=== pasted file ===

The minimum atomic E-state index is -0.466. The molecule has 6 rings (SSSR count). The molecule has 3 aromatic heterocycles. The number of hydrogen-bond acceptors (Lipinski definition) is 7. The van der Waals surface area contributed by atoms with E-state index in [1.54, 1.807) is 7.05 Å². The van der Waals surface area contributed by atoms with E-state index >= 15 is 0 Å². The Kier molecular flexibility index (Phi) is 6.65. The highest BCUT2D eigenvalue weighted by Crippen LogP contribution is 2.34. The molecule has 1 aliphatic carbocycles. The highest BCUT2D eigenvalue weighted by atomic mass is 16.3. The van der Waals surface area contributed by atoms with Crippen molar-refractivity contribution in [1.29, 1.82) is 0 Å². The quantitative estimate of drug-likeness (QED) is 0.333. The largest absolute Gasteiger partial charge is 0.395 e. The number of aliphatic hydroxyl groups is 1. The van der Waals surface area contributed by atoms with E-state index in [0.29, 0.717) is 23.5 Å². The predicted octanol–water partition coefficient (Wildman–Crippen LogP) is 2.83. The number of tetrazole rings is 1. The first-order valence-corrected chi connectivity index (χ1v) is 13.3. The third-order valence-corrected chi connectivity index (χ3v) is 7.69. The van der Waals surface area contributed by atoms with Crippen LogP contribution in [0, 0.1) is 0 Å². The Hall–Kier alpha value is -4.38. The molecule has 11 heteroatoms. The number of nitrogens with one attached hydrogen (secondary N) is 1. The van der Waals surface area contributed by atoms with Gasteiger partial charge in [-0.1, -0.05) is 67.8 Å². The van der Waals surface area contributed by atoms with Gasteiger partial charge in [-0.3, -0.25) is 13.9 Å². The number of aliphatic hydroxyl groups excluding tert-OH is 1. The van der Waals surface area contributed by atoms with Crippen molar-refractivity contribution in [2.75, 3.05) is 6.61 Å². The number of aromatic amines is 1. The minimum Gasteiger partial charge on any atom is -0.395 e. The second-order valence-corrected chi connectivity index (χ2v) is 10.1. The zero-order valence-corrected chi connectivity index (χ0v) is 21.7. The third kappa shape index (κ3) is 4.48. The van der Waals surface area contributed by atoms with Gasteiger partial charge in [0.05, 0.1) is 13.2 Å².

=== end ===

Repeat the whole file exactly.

The minimum atomic E-state index is -0.466. The molecule has 6 rings (SSSR count). The molecule has 3 aromatic heterocycles. The number of hydrogen-bond acceptors (Lipinski definition) is 7. The van der Waals surface area contributed by atoms with E-state index in [1.54, 1.807) is 7.05 Å². The van der Waals surface area contributed by atoms with E-state index >= 15 is 0 Å². The Kier molecular flexibility index (Phi) is 6.65. The highest BCUT2D eigenvalue weighted by Crippen LogP contribution is 2.34. The molecule has 1 aliphatic carbocycles. The highest BCUT2D eigenvalue weighted by atomic mass is 16.3. The van der Waals surface area contributed by atoms with Crippen molar-refractivity contribution in [1.29, 1.82) is 0 Å². The quantitative estimate of drug-likeness (QED) is 0.333. The largest absolute Gasteiger partial charge is 0.395 e. The number of aliphatic hydroxyl groups is 1. The van der Waals surface area contributed by atoms with E-state index in [0.29, 0.717) is 23.5 Å². The predicted octanol–water partition coefficient (Wildman–Crippen LogP) is 2.83. The number of tetrazole rings is 1. The first-order valence-corrected chi connectivity index (χ1v) is 13.3. The third-order valence-corrected chi connectivity index (χ3v) is 7.69. The van der Waals surface area contributed by atoms with Crippen LogP contribution in [0, 0.1) is 0 Å². The Hall–Kier alpha value is -4.38. The molecule has 11 heteroatoms. The number of nitrogens with one attached hydrogen (secondary N) is 1. The van der Waals surface area contributed by atoms with Gasteiger partial charge in [-0.1, -0.05) is 67.8 Å². The van der Waals surface area contributed by atoms with Gasteiger partial charge in [-0.3, -0.25) is 13.9 Å². The number of aliphatic hydroxyl groups excluding tert-OH is 1. The van der Waals surface area contributed by atoms with Crippen molar-refractivity contribution in [2.75, 3.05) is 6.61 Å². The number of aromatic amines is 1. The minimum Gasteiger partial charge on any atom is -0.395 e. The second-order valence-corrected chi connectivity index (χ2v) is 10.1. The zero-order valence-corrected chi connectivity index (χ0v) is 21.7. The third kappa shape index (κ3) is 4.48. The van der Waals surface area contributed by atoms with Gasteiger partial charge in [0.05, 0.1) is 13.2 Å².